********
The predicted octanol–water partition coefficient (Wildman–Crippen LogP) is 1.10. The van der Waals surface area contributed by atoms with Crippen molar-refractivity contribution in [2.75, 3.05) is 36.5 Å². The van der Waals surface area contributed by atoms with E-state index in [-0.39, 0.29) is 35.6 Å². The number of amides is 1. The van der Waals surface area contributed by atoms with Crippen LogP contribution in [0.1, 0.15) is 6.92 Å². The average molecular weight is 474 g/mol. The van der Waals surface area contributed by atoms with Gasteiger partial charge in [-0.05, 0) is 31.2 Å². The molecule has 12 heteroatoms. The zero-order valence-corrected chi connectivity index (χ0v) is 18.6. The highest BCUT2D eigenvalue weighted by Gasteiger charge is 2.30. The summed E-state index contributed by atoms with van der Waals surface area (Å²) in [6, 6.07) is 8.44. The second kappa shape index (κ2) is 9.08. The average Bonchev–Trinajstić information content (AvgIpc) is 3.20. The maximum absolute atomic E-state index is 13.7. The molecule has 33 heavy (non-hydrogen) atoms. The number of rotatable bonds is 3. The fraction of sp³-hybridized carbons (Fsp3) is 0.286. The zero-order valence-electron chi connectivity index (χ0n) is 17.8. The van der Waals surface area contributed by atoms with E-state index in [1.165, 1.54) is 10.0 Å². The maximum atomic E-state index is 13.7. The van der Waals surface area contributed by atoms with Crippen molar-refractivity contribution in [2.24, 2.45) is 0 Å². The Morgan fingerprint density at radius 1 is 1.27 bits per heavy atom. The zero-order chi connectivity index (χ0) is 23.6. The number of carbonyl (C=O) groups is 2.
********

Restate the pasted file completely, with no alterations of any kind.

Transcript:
The predicted octanol–water partition coefficient (Wildman–Crippen LogP) is 1.10. The van der Waals surface area contributed by atoms with Crippen molar-refractivity contribution in [2.75, 3.05) is 36.5 Å². The van der Waals surface area contributed by atoms with E-state index in [-0.39, 0.29) is 35.6 Å². The number of amides is 1. The van der Waals surface area contributed by atoms with Crippen LogP contribution in [0.1, 0.15) is 6.92 Å². The average molecular weight is 474 g/mol. The van der Waals surface area contributed by atoms with Gasteiger partial charge in [-0.05, 0) is 31.2 Å². The molecule has 12 heteroatoms. The zero-order valence-corrected chi connectivity index (χ0v) is 18.6. The highest BCUT2D eigenvalue weighted by Gasteiger charge is 2.30. The summed E-state index contributed by atoms with van der Waals surface area (Å²) in [6, 6.07) is 8.44. The second kappa shape index (κ2) is 9.08. The average Bonchev–Trinajstić information content (AvgIpc) is 3.20. The maximum absolute atomic E-state index is 13.7. The molecule has 33 heavy (non-hydrogen) atoms. The number of rotatable bonds is 3. The fraction of sp³-hybridized carbons (Fsp3) is 0.286. The zero-order valence-electron chi connectivity index (χ0n) is 17.8. The van der Waals surface area contributed by atoms with E-state index in [1.165, 1.54) is 10.0 Å². The maximum atomic E-state index is 13.7. The van der Waals surface area contributed by atoms with Crippen molar-refractivity contribution in [2.24, 2.45) is 0 Å². The Morgan fingerprint density at radius 1 is 1.27 bits per heavy atom. The zero-order chi connectivity index (χ0) is 23.6. The number of carbonyl (C=O) groups is 2.